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Part One: Finding A Spot In The Line-Up Part Two: Timing Is Everything Part Three: Going Local & Maximizing Your Distribution Window Part Four: Minimize Your Loss And Hope For A Greater Payoff In The End Part Five: Going Local Pays Off

Gita Pullapilly and Aron Gaudet are now working on their next project—a narrative feature, “Go Baby” they plan to shoot early next year. They recently launched SUNNY SIDE UP FILMS, www.sunnysideupfilms.com, which also supports the national distribution of independent films.

 

Tune in to see The Way We Get By for its encore presentation as part of the 2010 season on POV August 3, 2010. For more information, visit: www.thewaywegebymovie.com

DIY Chronicles: THE WAY WE GET BY (Part 3 of 5): Going Local and Maximizing Your Distribution Window

Today's guest post is the third of five from filmmakers Gita Pullapilly and Aron Gaudet concerning their experience making and distributing THE WAY WE GET BY. The students at Harvard Business School realistically saw no way for us to do a theatrical run without a significant investment in film prints and print and advertising. But they noted that by leveraging our POV broadcast with a DVD release, we could feasibly make our first real revenue stream. That coupled with a strong educational and community screening plan showed that there was perhaps some hope of making a living. However, they all agreed, it was going to be A LOT of work.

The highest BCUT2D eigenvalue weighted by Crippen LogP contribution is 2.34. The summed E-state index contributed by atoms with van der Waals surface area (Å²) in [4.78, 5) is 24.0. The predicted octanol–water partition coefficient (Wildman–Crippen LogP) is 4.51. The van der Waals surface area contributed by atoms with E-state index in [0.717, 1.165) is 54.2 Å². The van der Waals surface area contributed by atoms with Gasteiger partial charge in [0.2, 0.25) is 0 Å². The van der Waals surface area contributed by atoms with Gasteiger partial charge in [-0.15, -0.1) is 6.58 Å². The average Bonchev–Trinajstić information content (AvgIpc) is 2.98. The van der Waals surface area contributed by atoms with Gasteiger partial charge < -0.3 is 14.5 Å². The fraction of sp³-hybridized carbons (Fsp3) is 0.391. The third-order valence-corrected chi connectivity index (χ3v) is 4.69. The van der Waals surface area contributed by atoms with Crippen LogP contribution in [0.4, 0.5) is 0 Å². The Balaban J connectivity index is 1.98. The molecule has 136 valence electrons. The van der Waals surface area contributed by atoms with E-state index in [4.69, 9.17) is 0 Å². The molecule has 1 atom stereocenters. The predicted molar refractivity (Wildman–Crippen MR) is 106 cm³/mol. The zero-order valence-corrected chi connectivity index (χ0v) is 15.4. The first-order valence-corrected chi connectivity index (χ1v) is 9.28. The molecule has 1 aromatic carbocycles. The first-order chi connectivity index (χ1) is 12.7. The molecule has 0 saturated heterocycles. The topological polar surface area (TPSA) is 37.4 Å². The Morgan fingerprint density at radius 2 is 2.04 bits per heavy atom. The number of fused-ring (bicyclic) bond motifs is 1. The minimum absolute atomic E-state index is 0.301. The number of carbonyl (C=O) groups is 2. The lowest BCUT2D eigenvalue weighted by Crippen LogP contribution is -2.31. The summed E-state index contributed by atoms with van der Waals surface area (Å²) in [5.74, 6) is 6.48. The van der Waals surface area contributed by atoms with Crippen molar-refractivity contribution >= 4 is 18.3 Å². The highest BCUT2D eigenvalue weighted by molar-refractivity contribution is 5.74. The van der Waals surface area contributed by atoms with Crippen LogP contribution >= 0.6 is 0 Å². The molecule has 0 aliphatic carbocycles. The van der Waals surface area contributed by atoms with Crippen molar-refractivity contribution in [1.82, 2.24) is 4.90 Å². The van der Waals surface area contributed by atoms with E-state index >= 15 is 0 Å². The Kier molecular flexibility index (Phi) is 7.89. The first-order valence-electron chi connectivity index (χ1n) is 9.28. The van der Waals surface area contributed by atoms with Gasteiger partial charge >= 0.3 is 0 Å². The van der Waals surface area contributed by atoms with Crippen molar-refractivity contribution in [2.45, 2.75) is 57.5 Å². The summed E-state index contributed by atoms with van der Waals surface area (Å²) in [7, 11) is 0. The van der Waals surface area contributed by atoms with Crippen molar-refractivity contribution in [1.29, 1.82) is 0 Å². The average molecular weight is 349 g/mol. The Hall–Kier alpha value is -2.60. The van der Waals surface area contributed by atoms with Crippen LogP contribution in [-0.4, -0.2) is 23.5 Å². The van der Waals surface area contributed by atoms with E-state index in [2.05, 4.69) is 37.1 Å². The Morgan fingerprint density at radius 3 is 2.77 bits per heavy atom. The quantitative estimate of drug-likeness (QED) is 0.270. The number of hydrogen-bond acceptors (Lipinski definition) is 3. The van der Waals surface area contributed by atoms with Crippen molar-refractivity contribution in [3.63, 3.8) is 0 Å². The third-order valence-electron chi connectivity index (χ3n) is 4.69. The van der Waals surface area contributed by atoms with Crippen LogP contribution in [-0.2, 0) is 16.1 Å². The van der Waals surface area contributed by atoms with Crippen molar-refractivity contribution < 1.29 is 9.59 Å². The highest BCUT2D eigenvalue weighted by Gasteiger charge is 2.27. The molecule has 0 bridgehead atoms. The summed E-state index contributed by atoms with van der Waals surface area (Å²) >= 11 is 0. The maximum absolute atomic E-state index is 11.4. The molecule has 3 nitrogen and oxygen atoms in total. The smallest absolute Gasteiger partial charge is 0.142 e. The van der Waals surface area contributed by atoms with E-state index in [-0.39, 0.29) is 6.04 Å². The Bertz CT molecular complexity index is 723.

The one date we knew we couldn’t move was our broadcast. The Way We Get By was going to be a common carriage POV Special on Veterans Day (November 11). We knew we had to come up with a strategy to market and promote the film leading up to the broadcast and direct our audiences towards the DVD.

As we waited to see which film festival we would “world premiere” at, we realized we had a growing audience and strong support in Maine. We knew we had to figure out how to leverage this regional support base to help us nationally. We began fundraising in Maine, in hopes that we could pull off a small theatrical run within the state. Through our networking efforts, we were introduced to our eventual Executive Producer. His son was serving in the Marine Corps and had gone through the Bangor International Airport five times. This hub, where much of our film takes place, held a very emotional place in his heart. Being a Vietnam veteran, he also still had emotions involving his own journey home. In short, he had a personal stake in our film succeeding. He wanted to see it find the largest possible audience. His first significant contribution to the film came in the form of a donation to help with the costs of marketing and outreach. But it was his next contribution—sharing his personal relationships with us, that helped us also secure a critical deal with a local bank in Maine.

We had originally approached Bangor Savings Bank asking for support to help finish The Way We Get By. But since they had never financed a film before, they saw it as too risky a venture. When we went back to them with our finished film, they loved it and wanted to be the exclusive sponsor for a set number of screenings across Maine.